Brooke gave out the hats on every appointment day along with hugs and prayers.  She was even asked to give encouragement to patients having a hard time accepting their diagnosis. I have the precious picture of Brooke in my mind of her pushing her IV pole down the hall to offer hope and support to other women.

Wanting to do more, Brooke and I decided to write a children’s book with the proceeds going to breast cancer research and patients needs.

The book, Josie Jo’s Got To Know, raised a great deal of money, opening opportunities for us to speak at different venues. Brooke’s sweet spirit and her desire to be a blessing to others shone through her pain.

Doctors were amazed that Brooke lived four years. Her legacy is one of hope and of helping others on their journey.

Since Brooke’s death in 2006, many advances in breast cancer treatments have evolved with the ongoing search for a cure. Brooke asked that I always stress the need for self-exams through my writing and speaking, which I honor in her memory.

Brooke would be the first person to wave all survivors onward with that flurry of pink. I believe she stands by me as we wish you God’s speed toward wellness and a cure. I hold you close in my prayers.



Photo Courtesy of Dee Dee Parker
Dee Dee Parker

Award-winning Appalachian writer Dee Dee Parker infuses wisps of Southern grace throughout her writing. Recent First Place winner in Southern Writers Magazine’s Short Story Contest, she has also contributed articles to Chicken Soup for the Soul, Christian Devotions US, Almost an Author, Inspire a Fire, and Focus on the Family’s Clubhouse Jr. Magazine. Proceeds from her children’s book, Josie Jo’s Got to Know, benefit breast cancer research.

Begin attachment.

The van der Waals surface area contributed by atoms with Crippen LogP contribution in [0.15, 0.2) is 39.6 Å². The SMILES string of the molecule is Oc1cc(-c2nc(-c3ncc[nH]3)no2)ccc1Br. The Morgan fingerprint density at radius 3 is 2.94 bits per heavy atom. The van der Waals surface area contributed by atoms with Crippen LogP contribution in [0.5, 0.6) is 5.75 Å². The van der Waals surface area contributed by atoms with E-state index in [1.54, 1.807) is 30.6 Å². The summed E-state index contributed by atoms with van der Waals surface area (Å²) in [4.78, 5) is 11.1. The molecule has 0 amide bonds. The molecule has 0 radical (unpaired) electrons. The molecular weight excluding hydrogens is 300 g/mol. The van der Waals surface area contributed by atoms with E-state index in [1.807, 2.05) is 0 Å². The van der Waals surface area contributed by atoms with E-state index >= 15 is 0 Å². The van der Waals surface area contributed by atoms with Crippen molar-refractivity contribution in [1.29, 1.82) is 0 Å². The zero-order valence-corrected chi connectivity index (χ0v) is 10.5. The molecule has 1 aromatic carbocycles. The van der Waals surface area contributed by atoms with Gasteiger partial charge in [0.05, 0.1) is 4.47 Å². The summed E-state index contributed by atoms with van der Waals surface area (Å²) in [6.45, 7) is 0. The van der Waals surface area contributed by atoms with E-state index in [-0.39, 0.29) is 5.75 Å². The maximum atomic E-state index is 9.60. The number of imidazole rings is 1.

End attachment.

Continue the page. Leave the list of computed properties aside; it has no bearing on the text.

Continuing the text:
Visit Dee Dee’s website: http://comegohomewithme.blogspot.com






By KimHarms

Kim Harms is an author, speaker, and part-time library assistant with two decades of freelance writing experience. She has a degree in English from Iowa State University. She and her husband Corey have three super-awesome sons and one crazy dog. A two-time breast cancer survivor, her first book, Life Reconstructed: Navigating the World of Mastectomies and Breast Reconstruction (Familius), is a guide for women walking the breast cancer road. She is currently working on her second book, a devotional for women going through breast cancer.


  1. Thank you for giving Dee Dee another venue to share. I know of Brooke through Dee Dee but did not realize how serious the diagnosis was. My daughter is 37 so I couldn’t imagine losing her and the strength it took. So glad the doctor gave you more time with her, sweet Dee Dee. What a testimony of her giving back even through her pain.
    And thanks for reminding us to get mammograms. I think of Brooke as I do which was in August.

    1. Thanks for your comments Daphne. I have never met Dee Dee, but have been blessed by her words. And I’m thankful she chose to share Brooke with us.